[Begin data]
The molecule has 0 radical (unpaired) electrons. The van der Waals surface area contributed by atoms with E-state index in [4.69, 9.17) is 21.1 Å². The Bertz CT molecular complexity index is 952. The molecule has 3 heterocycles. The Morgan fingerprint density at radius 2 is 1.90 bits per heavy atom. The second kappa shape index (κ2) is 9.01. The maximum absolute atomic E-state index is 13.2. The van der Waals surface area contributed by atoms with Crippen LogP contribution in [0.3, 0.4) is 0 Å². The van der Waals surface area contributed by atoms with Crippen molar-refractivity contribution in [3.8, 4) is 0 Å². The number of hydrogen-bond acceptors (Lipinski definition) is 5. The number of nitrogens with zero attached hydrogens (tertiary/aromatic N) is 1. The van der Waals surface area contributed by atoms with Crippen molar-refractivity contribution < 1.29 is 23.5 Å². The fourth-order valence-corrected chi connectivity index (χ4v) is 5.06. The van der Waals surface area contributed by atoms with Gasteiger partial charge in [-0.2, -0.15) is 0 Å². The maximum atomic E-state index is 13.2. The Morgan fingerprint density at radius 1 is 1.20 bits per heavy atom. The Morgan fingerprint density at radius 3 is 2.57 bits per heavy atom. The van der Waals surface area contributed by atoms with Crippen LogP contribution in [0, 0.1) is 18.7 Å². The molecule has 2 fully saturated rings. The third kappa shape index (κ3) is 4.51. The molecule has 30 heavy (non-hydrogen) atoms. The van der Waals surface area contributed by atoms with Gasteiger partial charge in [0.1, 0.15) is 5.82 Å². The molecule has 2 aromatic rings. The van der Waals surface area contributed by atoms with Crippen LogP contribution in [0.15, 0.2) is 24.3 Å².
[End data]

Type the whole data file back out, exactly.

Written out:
The molecule has 0 radical (unpaired) electrons. The van der Waals surface area contributed by atoms with E-state index in [4.69, 9.17) is 21.1 Å². The Bertz CT molecular complexity index is 952. The molecule has 3 heterocycles. The Morgan fingerprint density at radius 2 is 1.90 bits per heavy atom. The second kappa shape index (κ2) is 9.01. The maximum absolute atomic E-state index is 13.2. The van der Waals surface area contributed by atoms with Crippen LogP contribution in [0.3, 0.4) is 0 Å². The van der Waals surface area contributed by atoms with Crippen molar-refractivity contribution in [3.8, 4) is 0 Å². The number of hydrogen-bond acceptors (Lipinski definition) is 5. The number of nitrogens with zero attached hydrogens (tertiary/aromatic N) is 1. The van der Waals surface area contributed by atoms with Crippen molar-refractivity contribution < 1.29 is 23.5 Å². The fourth-order valence-corrected chi connectivity index (χ4v) is 5.06. The van der Waals surface area contributed by atoms with Gasteiger partial charge in [-0.2, -0.15) is 0 Å². The maximum atomic E-state index is 13.2. The Morgan fingerprint density at radius 1 is 1.20 bits per heavy atom. The Morgan fingerprint density at radius 3 is 2.57 bits per heavy atom. The van der Waals surface area contributed by atoms with Crippen LogP contribution in [0, 0.1) is 18.7 Å². The molecule has 2 fully saturated rings. The third kappa shape index (κ3) is 4.51. The molecule has 30 heavy (non-hydrogen) atoms. The van der Waals surface area contributed by atoms with Gasteiger partial charge in [0.1, 0.15) is 5.82 Å². The molecule has 2 aromatic rings. The van der Waals surface area contributed by atoms with Crippen LogP contribution in [0.15, 0.2) is 24.3 Å².